Theoretical and Computational Astrophysics Networks
Important Notice to Proposers
A revised version of the NSF Proposal & Award Policies & Procedures Guide (PAPPG), NSF 13-1, was issued on October 4, 2012 and is effective for proposals submitted, or due, on or after January 14, 2013. Please be advised that, depending on the specified due date, the guidelines contained in NSF 13-1 may apply to proposals submitted in response to this funding opportunity.
Please be aware that significant changes have been made to the PAPPG to implement revised merit review criteria based on the National Science Board (NSB) report, National Science Foundation's Merit Review Criteria: Review and Revisions. While the two merit review criteria remain unchanged (Intellectual Merit and Broader Impacts), guidance has been provided to clarify and improve the function of the criteria. Changes will affect the project summary and project description sections of proposals. Annual and final reports also will be affected.
A by-chapter summary of this and other significant changes is provided at the beginning of both the Grant Proposal Guide and the Award & Administration Guide.
The New Worlds, New Horizons report of the Astro2010 Decadal Survey observed that key challenges in theoretical astrophysics "are of a scale and complexity that require sustained, multi-institutional collaborations," but that there was "no mechanism to support these coordinated efforts at the needed level in the US." NSF's Division of Astronomical Sciences (AST) and NASA's Astrophysics Division (APD) agree that theory and computation are highly complementary "pillars of science," and that major progress in one can enable progress in the other. NSF/AST and NASA/APD have therefore initiated the Theoretical and Computational Astrophysics Networks (TCAN) program with the following goals:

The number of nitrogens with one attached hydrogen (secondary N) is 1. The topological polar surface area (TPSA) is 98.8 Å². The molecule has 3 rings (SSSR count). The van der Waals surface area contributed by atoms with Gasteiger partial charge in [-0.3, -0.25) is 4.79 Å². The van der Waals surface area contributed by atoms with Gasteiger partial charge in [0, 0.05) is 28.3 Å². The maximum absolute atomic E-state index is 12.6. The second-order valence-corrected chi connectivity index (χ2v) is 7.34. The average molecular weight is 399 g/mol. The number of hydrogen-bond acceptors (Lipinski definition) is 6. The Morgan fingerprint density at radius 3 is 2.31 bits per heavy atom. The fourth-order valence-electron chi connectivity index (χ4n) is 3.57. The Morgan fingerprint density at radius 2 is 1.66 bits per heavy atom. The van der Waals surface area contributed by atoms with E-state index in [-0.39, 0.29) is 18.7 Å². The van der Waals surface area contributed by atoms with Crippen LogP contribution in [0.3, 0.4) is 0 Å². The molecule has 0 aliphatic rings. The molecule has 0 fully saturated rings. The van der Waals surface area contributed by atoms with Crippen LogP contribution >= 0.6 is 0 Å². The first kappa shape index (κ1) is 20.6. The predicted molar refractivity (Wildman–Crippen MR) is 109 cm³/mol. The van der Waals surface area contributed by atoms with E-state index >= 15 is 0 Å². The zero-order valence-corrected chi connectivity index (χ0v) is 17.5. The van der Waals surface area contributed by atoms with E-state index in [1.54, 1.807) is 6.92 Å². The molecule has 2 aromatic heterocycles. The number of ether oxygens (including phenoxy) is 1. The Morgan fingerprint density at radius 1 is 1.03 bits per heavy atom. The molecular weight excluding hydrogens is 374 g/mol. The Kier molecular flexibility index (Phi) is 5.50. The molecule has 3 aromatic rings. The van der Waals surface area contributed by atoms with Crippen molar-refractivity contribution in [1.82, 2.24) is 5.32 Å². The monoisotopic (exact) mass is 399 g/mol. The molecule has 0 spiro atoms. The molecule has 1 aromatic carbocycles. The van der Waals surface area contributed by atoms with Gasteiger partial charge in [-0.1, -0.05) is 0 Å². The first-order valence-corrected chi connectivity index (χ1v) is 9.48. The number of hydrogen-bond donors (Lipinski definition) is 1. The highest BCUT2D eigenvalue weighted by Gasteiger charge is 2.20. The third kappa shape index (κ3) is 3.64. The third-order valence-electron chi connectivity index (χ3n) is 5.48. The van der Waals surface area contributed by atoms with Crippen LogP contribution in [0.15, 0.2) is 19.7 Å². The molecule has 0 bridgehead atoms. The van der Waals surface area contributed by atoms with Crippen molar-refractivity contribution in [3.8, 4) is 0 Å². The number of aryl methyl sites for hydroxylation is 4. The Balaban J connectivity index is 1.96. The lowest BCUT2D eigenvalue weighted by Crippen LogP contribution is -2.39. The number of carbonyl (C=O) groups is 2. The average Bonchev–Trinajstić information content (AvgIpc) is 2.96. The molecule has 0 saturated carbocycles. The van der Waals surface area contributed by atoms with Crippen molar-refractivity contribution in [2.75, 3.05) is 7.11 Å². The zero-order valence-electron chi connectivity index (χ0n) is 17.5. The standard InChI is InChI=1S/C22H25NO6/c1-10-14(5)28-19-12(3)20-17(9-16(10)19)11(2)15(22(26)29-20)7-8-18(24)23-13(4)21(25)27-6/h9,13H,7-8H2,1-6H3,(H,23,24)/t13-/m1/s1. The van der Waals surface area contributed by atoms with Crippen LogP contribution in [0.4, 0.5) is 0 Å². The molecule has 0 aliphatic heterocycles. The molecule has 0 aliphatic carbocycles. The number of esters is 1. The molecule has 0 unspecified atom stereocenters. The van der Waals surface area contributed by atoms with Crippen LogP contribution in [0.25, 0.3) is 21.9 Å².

- To support coordinated efforts in fundamental theory and computational techniques in order to make groundbreaking advances in astrophysics;
- To strengthen theoretical and computational astrophysics in the US by uniting researchers in collaborative networks that cross institutional and geographical divides; and
- To advance the training of the future workforce of theoretical and computational scientists.
A network is a combination of nodes and connections. A node is a group of researchers at an existing institution, along with the local resources (e.g., computational, educational, communications) that sustain them. A connection is a significant exchange of expertise or capabilities between nodes (e.g., exchange of personnel, web-based training, sharing of access to resources). Multiple connections between nodes, that enable an integrated and focused collaborative effort, constitute a network. The TCAN program will support research networks with 3 or more nodes at distinct institutions. Proposals must demonstrate clear management structure and clear protocols for communication, planning, distribution of effort, and tracking of progress. Supported projects will develop new theoretical and/or computational paradigms directly addressing key "frontier" questions in astrophysics. In cases where code will be produced for community use, projects will develop a transition plan to maintain and sustain it.
TCAN projects are expected to target fundamental issues in theoretical and computational astrophysics and to display a depth and breadth of concept qualitatively beyond those typical of the existing NSF Astronomy and Astrophysics Research Grants (AAG) and NASA Astrophysics Theory Program (ATP) programs. Prospective proposers are strongly urged to contact the cognizant program officers in either or both agencies to discuss the suitability of their projects for the TCAN program before preparing their proposals.
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Research in Undergraduate Institutions (NSF 00-144)
Computational and Data-Enabled Science and Engineering
Facilitating Research at Primarily Undergraduate Institutions:
What Has Been Funded (Recent Awards Made Through This Program, with Abstracts)
Map of Recent Awards Made Through This Program